This is an exercise on cinema. Or on its images. Drawing is like unveiling, a cognitive process that focuses on realities that could not be understood otherwise. Looking at "The Eternal Sunshine of the Spotless Mind" I started drawing some frames, choosing a (digital) brush and a very limited color palette.
I realized only later that I had chosen some frames because they were not simple well-composed but they were also stories in themselves. Perhaps isolated did not explain the first and the following in which they were situated in the narration but, indeed, taken individually were already stories. I would say in other words that they were stories in themselves that did not necessarily relate to the story from which they came from. They had their own autonomy. Sometimes, once drawn, they have taken on a different meaning from the original one.
The frames, once isolated, have an independent life. The more the photograph is curated, the stronger the images that make the narration. It is as if a film contains a parallel story that has no relation to the main one. If you isolate each frame, you get another story or a series of stories, maybe unrelated the one to the other.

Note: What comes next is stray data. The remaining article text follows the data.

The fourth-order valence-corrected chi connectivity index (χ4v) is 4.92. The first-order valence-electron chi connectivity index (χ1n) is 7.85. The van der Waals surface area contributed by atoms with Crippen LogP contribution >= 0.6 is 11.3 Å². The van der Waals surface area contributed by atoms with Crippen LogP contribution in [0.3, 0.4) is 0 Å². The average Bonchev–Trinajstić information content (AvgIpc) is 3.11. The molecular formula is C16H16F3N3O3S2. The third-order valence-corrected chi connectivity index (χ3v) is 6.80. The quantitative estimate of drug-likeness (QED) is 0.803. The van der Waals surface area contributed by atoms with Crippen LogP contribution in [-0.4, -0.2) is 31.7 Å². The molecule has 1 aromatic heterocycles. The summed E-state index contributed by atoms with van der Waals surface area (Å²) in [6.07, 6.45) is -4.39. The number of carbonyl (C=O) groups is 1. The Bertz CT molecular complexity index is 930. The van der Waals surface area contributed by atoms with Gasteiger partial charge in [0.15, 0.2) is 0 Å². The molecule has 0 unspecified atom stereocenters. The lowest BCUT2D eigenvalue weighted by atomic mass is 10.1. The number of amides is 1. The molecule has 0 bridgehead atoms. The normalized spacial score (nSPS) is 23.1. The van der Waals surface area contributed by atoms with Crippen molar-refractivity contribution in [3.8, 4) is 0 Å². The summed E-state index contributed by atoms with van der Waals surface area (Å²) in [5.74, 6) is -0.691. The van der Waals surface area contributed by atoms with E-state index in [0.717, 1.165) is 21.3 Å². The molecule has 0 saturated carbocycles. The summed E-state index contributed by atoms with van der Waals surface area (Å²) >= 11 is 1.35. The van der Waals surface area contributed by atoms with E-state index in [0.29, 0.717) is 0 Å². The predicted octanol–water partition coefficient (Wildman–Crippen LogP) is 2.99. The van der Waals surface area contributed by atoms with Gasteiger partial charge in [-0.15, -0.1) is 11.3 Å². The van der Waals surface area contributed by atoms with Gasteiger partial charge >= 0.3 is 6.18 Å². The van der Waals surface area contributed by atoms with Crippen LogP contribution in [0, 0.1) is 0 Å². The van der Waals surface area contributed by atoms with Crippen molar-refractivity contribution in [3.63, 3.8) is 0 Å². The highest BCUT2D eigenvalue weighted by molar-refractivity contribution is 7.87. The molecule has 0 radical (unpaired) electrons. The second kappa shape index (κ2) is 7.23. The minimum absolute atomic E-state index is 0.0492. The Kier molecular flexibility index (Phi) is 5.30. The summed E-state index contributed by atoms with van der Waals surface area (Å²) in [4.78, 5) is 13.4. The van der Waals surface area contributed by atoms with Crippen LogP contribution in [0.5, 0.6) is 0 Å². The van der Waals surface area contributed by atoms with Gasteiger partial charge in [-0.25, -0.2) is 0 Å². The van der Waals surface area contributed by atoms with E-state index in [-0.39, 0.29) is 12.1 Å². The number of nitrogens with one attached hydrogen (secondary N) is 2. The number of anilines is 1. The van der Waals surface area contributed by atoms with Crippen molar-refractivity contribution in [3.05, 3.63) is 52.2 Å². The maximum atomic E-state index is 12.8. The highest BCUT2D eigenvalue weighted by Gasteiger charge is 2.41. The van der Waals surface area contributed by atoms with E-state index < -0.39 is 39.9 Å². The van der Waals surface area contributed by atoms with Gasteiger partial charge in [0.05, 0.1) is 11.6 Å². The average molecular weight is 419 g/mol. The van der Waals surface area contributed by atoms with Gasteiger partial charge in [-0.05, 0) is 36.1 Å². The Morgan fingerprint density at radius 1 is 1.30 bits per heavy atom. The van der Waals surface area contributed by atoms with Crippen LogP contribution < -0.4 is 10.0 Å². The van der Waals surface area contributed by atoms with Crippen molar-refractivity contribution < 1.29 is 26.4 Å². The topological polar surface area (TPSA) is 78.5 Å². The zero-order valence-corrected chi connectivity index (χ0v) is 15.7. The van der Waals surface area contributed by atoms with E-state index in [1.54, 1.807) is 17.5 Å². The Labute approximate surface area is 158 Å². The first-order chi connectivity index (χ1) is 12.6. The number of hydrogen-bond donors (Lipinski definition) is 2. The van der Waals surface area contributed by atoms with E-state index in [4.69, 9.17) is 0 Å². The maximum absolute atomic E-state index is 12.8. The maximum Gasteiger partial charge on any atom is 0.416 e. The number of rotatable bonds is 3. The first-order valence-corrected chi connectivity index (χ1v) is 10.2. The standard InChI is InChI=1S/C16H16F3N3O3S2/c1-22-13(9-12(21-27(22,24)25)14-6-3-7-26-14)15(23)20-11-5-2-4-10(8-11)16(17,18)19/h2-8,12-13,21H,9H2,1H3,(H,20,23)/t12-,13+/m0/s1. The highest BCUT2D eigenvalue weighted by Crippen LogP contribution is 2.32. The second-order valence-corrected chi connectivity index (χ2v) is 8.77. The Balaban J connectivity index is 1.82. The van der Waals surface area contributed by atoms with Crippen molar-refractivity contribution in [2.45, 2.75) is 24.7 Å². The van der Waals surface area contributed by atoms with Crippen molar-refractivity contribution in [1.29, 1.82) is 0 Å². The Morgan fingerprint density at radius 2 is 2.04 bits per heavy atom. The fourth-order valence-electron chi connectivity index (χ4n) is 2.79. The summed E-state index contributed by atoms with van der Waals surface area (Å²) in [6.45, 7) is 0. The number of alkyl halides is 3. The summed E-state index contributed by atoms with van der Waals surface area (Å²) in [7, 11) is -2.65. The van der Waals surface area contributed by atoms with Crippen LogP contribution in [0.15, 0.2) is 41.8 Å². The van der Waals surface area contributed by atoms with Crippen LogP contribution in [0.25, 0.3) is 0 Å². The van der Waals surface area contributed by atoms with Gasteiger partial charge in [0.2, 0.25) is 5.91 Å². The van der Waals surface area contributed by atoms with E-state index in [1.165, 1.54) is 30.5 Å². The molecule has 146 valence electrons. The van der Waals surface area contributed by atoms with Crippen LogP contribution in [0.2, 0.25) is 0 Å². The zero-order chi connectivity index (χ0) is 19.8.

The photography of a good film is not made of only well composed images. A good cinematographic photography is not the sum of thousands of perfect images but some perfect and others less memorable that make sense in the economy of narration: they create a tension between perfect images and normal ones, giving prominence to the first ones. A film made only with photographically perfect shots would be unbearable. A film made of variations is more tense and dense and keeps the attention alive. A narrative unfolds between joints and changes of direction between which things happen and then lead to the next junction. The joints are represented by some significant images but what comes before or after must not be as significant. It is a vessel that takes you from one point of narration to another.
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